However, I have read much of her non-fiction: Against Interpretation and Other Essays (1966),  On Photography (1977),  Illness as Metaphor and AIDS and Its Metaphors (1978 and 1988) and Regarding the Pain of Others (2003). (The Illness as Metaphor book was revamped in 1988 in order to address the scourge that was AIDS in the 1980’s.)  It is this non-fiction, her essays that make her an major figure of the late 20th-century.  It is in these essays that the true brilliance shines. Hers is a hard intelligence, but a very clear intelligence.  Her Against Interpretation gave readers an argument “against what something means” and for “what something is.” It includes insightful–and new–readings of  Sartre, of Beckett, of Bresson, among others.  Illness as Metaphor moves us from the tuberculosis and consumption that affected so many of the 19th century’s literary characters and creators to the cancer that became the overriding metaphor of the twentieth.  On Photography discusses the relatively new art of photography–only since the mid-19th century– in a way that will change how even the most amateur viewer–myself– views photographs again.  And at the beginning of the second Iraq war, I once gave a section of Regarding the Pain of Others to a class of 18-year olds, and it surprised me how well it worked with theml.

A few years ago, I went to the Brooklyn Art Museum to see a photographic exhibit on Sontag by Annie Liebovitz, perhaps America’s most famous and celebrated portraitist at the time. Liebovitz–who had had a decades long romantic relationship with Sontag–captured Sontag’s final years, among family and friends. Many of them were during her final days, during her final battle with cancer. To this day I don’t know if I am more affected by the words Sontag wrote or the images of her that I saw that day.  Both, suggest an admirable toughness and wit.

What I also don’t know is why today, the NYTimes decided to publish a sampler of Sontag’s work in the Week in Review section of the Sunday paper. There is no anniversary that I know of. It just appeared.  But good, it made for a good read on a Sunday morning, and a good afternoon going through some old books. The excerpts are just that–excerpts–but they show the range, the depth and the honesty of her writing and her mind.  The article is below: enjoy it.

Sontag by Henri Cartier-Bresson

Opinion

A Sontag Sampler

By SUSAN SONTAG
Published: March 31, 2012

Art Is Boring

Schopenhauer ranks boredom with “pain” as one of the twin evils of life. (Pain for have-nots, boredom for haves — it’s a question of affluence.)

People say “it’s boring” — as if that were a final standard of appeal, and no work of art had the right to bore us. But most of the interesting art of our time is boring.

Jasper Johns is boring. Beckett is boring, Robbe-Grillet is boring. Etc. Etc.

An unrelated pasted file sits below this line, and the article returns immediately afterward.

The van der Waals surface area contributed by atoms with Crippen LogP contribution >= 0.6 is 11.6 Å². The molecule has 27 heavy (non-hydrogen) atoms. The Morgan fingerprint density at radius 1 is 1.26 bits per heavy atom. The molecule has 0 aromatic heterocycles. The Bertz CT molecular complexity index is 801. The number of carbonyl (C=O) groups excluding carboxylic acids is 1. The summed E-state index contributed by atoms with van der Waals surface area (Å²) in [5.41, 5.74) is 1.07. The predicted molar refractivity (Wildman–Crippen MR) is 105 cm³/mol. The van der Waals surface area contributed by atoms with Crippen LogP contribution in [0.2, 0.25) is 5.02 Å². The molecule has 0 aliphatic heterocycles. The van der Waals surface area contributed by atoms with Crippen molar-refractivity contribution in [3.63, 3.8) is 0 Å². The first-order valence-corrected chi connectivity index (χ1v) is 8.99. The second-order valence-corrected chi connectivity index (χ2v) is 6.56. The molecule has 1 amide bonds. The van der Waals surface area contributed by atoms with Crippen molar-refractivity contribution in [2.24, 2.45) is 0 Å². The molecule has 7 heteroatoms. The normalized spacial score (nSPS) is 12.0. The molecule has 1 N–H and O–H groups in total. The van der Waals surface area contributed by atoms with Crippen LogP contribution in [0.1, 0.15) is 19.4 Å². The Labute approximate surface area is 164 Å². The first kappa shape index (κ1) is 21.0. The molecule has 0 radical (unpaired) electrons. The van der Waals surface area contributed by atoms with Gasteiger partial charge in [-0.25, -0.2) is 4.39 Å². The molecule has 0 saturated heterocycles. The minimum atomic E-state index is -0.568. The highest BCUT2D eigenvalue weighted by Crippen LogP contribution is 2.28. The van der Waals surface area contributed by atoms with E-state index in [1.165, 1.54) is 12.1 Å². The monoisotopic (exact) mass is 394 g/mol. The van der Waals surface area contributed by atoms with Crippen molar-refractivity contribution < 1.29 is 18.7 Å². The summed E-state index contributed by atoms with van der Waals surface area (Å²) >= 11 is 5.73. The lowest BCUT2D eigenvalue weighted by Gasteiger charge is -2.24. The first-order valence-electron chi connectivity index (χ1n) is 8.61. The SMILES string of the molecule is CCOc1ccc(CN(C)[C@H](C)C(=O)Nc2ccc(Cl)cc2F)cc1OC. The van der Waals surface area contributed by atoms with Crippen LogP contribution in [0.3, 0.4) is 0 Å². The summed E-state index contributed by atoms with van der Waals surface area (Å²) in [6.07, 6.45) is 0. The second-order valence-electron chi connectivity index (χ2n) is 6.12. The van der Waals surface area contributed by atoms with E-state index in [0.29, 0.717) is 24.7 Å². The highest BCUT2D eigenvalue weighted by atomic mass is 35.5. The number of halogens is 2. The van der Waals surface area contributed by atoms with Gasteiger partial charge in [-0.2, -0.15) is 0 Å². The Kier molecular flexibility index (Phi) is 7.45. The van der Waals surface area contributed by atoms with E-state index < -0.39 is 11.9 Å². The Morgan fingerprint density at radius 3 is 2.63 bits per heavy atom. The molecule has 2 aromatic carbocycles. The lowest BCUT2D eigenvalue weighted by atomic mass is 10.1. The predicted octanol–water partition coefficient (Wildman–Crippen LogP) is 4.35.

Maybe art has to be boring, now. (This doesn’t mean that boring art is necessarily good — obviously.) We should not expect art to entertain or divert anymore. At least, not high art. Boredom is a function of attention. We are learning new modes of attention — say, favoring the ear more than the eye — but so long as we work within the old attention-frame we find X boring … e.g. listening for sense rather than sound (being too message-oriented).

If we become bored, we should ask if we are operating in the right frame of attention. Or — maybe we are operating in one right frame, where we should be operating in two simultaneously, thus halving the load on each (as sense and sound).

On Intelligence

I don’t care about someone being intelligent; any situation between people, when they are really human with each other, produces “intelligence.”

Why I Write

There is no one right way to experience what I’ve written.

I write — and talk — in order to find out what I think.

But that doesn’t mean “I” “really” “think” that. It only means that is my-thought-when-writing (or when- talking). If I’d written another day, or in another conversation, “I” might have “thought” differently.

This is what I meant when I said Thursday evening to that offensive twerp who came up after that panel at MoMA to complain about my attack on [the American playwright Edward] Albee: “I don’t claim my opinions are right,” or “just because I have opinions doesn’t mean I’m right.”

Love and Disease

Being in love (l’amour fou) a pathological variant of loving. Being in love = addiction, obsession, exclusion of others, insatiable demand for presence, paralysis of other interests and activities. A disease of love, a fever (therefore exalting). One “falls” in love. But this is one disease which, if one must have it, is better to have often rather than infrequently. It’s less mad to fall in love often (less inaccurate for there are many wonderful people in the world) than only two or three times in one’s life. Or maybe it’s better always to be in love with several people at any given time.

On Licorice, Bach, Jews and Penknives

Things I like: fires, Venice, tequila, sunsets, babies, silent films, heights, coarse salt, top hats, large long- haired dogs, ship models, cinnamon, goose down quilts, pocket watches, the smell of newly mown grass, linen, Bach, Louis XIII furniture, sushi, microscopes, large rooms, boots, drinking water, maple sugar candy.

Things I dislike: sleeping in an apartment alone, cold weather, couples, football games, swimming, anchovies, mustaches, cats, umbrellas, being photographed, the taste of licorice, washing my hair (or having it washed), wearing a wristwatch, giving a lecture, cigars, writing letters, taking showers, Robert Frost, German food.

Things I like: ivory, sweaters, architectural drawings, urinating, pizza (the Roman bread), staying in hotels, paper clips, the color blue, leather belts, making lists, wagon-lits, paying bills, caves, watching ice-skating, asking questions, taking taxis, Benin art, green apples, office furniture, Jews, eucalyptus trees, penknives, aphorisms, hands.

Things I dislike: television, baked beans, hirsute men, paperback books, standing, card games, dirty or disorderly apartments, flat pillows, being in the sun, Ezra Pound, freckles, violence in movies, having drops put in my eyes, meatloaf, painted nails, suicide, licking envelopes, ketchup, traversins [“bolsters”], nose drops, Coca-Cola, alcoholics, taking photographs.

This material is excerpted and adapted from the forthcoming book “As Consciousness Is Harnessed to Flesh: Journals and Notebooks, 1964-1980,” by Susan Sontag, edited by David Rieff.  A version of this was originally published in the NEW YORK TIMES, April 1, 2012.